Inside the Mind: Understanding the Compulsions of OCD
Obsessive Compulsive Disorder (OCD) is a mental illness that affects 1-2% of the population worldwide. It is characterized by the persistent, intrusive thoughts (obsessions) that lead to repetitive behaviors (compulsions) that interfere with daily life. Though OCD can manifest in many different forms, it is typically understood to be a disorder of control – of one’s own thoughts and behaviors – and of intense anxiety.
OCD can be an incredibly isolating disorder, with many individuals experiencing negative stigma and misunderstanding from others who don’t understand its deeper roots. People with OCD often feel the need to perform certain behaviors or rituals in order to alleviate their anxiety and feel in control of their own mind. These compulsions can take many forms, from repetitive hand-washing to checking and rechecking locks or switches, to mental compulsions such as repetitive counting or recitation of specific phrases.
One of the key things to understand about OCD is that it is not a choice. The thoughts and behaviors of OCD are involuntary, and while cognitive behavioral therapy (CBT) and/or medication can be helpful in managing symptoms, they are not ever going to completely eliminate the presence of the disorder. OCD can lead to significant distress and impairment in daily life, and it requires serious treatment and understanding.
People with OCD feel driven to perform these compulsions because they believe that if they don’t, something bad will happen – often something catastrophic. For example, someone with OCD may believe that if they don’t perform a certain ritual, someone they love will die; or that if they don’t check that a door is locked ten times before bed, their home will be robbed. These thoughts can be incredibly distressing, and can lead to intense anxiety that only further reinforces the need to perform the compulsive behaviors.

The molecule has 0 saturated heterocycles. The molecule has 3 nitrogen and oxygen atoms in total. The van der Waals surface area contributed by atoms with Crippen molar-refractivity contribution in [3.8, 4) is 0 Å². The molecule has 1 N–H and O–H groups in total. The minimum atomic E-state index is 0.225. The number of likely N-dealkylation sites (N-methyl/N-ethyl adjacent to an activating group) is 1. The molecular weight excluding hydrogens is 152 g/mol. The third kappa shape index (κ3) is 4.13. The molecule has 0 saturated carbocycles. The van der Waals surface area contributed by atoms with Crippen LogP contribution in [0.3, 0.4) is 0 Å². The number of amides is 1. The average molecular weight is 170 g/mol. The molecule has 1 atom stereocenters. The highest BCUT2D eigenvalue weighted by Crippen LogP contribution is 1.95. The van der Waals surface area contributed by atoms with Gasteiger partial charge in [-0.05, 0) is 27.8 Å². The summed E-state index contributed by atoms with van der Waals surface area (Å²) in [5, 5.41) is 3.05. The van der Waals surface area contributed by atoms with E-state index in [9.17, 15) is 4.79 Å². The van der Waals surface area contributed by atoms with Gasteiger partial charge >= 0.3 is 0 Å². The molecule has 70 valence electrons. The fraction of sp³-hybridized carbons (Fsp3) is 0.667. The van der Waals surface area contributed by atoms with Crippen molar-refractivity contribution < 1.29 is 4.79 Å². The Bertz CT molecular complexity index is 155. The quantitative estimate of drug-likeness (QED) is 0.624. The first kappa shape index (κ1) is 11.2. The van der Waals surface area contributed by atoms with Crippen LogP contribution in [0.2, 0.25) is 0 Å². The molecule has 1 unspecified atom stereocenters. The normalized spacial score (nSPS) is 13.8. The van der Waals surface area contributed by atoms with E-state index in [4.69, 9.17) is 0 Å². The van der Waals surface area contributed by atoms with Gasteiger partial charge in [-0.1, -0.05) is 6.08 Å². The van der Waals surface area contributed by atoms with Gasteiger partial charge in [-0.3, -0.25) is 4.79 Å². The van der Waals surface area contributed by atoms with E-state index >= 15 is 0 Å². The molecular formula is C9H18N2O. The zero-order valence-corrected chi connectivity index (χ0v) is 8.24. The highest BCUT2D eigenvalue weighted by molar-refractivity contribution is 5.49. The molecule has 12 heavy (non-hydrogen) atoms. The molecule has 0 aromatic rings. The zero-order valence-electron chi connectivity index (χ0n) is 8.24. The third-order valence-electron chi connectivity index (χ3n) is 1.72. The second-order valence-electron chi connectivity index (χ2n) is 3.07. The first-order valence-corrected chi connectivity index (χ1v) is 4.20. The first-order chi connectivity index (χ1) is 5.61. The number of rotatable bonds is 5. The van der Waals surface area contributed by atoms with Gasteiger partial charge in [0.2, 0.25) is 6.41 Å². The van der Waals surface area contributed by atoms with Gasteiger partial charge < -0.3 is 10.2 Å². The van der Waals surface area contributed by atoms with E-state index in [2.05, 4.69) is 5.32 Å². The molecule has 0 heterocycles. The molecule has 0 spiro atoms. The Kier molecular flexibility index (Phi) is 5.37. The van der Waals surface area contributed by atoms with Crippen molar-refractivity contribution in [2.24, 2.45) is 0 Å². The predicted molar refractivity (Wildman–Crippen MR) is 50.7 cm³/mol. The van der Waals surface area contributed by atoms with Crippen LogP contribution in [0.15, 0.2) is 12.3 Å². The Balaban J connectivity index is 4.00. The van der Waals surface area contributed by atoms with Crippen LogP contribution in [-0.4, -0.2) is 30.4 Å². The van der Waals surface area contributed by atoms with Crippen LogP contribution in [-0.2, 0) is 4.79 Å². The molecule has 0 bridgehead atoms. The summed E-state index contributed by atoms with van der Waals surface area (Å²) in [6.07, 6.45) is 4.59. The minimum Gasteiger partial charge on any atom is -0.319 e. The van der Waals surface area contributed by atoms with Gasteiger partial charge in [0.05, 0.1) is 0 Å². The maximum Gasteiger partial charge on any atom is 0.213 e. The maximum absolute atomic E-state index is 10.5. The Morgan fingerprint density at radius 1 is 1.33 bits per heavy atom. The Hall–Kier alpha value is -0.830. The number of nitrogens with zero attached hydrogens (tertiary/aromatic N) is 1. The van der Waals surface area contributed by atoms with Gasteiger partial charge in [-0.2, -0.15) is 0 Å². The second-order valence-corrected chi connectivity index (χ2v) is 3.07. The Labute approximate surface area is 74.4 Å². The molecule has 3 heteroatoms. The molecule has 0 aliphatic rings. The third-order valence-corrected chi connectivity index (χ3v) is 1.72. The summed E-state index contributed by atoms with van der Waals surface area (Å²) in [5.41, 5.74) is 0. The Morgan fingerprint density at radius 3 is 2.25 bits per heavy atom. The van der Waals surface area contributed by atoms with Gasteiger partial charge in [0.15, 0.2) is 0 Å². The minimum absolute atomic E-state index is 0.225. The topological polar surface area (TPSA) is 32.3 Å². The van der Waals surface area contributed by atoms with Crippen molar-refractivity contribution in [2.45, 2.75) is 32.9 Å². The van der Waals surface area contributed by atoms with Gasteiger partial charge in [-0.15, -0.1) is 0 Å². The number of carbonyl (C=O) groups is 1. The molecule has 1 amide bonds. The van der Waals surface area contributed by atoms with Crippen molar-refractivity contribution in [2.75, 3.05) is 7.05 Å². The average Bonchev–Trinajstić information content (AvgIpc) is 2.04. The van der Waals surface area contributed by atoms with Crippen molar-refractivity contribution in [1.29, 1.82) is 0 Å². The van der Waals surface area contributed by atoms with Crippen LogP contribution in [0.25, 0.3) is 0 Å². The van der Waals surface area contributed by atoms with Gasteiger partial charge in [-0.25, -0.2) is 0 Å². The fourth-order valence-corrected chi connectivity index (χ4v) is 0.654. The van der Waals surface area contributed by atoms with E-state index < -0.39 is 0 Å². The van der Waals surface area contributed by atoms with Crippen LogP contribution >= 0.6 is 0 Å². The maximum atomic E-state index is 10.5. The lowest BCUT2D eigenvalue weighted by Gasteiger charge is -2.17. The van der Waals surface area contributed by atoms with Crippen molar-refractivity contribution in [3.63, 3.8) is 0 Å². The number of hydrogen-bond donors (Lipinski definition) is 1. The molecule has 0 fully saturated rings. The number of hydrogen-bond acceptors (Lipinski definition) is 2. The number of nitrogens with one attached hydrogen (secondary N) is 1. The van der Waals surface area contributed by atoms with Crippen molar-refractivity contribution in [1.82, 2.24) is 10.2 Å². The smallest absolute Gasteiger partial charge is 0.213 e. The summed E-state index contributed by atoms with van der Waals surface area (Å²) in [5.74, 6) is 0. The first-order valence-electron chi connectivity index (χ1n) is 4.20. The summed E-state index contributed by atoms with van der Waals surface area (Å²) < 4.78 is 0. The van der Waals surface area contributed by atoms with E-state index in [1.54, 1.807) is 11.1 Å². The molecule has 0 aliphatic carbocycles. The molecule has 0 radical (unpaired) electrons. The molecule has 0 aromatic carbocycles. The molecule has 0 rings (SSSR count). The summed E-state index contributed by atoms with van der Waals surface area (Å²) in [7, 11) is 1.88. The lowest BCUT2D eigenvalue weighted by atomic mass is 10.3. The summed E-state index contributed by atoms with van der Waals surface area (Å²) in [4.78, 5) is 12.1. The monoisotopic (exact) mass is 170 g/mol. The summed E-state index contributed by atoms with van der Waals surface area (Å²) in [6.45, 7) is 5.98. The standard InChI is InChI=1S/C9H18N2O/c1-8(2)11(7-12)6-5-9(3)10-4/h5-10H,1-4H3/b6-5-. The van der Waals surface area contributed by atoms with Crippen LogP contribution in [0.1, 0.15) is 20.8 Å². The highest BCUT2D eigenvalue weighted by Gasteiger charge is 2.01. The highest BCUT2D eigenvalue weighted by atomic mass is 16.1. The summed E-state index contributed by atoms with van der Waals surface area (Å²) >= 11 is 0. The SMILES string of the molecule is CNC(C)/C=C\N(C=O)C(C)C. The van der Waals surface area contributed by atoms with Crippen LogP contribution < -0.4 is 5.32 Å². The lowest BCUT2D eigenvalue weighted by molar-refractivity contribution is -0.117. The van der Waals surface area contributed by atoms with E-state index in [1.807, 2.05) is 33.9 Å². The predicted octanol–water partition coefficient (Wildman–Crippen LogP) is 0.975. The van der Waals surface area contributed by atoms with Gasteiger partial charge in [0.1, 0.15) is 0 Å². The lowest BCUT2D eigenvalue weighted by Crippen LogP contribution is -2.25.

The origins of OCD are not entirely well-understood yet, though there are many theories. One is that it is related to a serotonin imbalance in the brain, as it tends to respond well to SSRIs (selective serotonin reuptake inhibitors) – a class of antidepressants that affect serotonin levels in the brain. Additionally, there are likely environmental factors at play – like a history of trauma, abuse, or neglect – that can exacerbate OCD symptoms.
Despite its challenges, OCD can be managed with the help of proper treatment – including CBT, exposure and response prevention (ERP), and medication if necessary. Some individuals find that connecting with a support network and finding ways to build coping skills – like mindfulness, self-compassion, or grounding techniques – can be helpful in managing day-to-day symptoms as well.
Ultimately, it is important to remember that people with OCD are not defined by their disorder, and that seeking treatment is a brave and important step towards greater control and relief. OCD may feel isolating or overwhelming, but with the right support and tools, individuals with this disorder can find ways to work towards healing and greater well-being.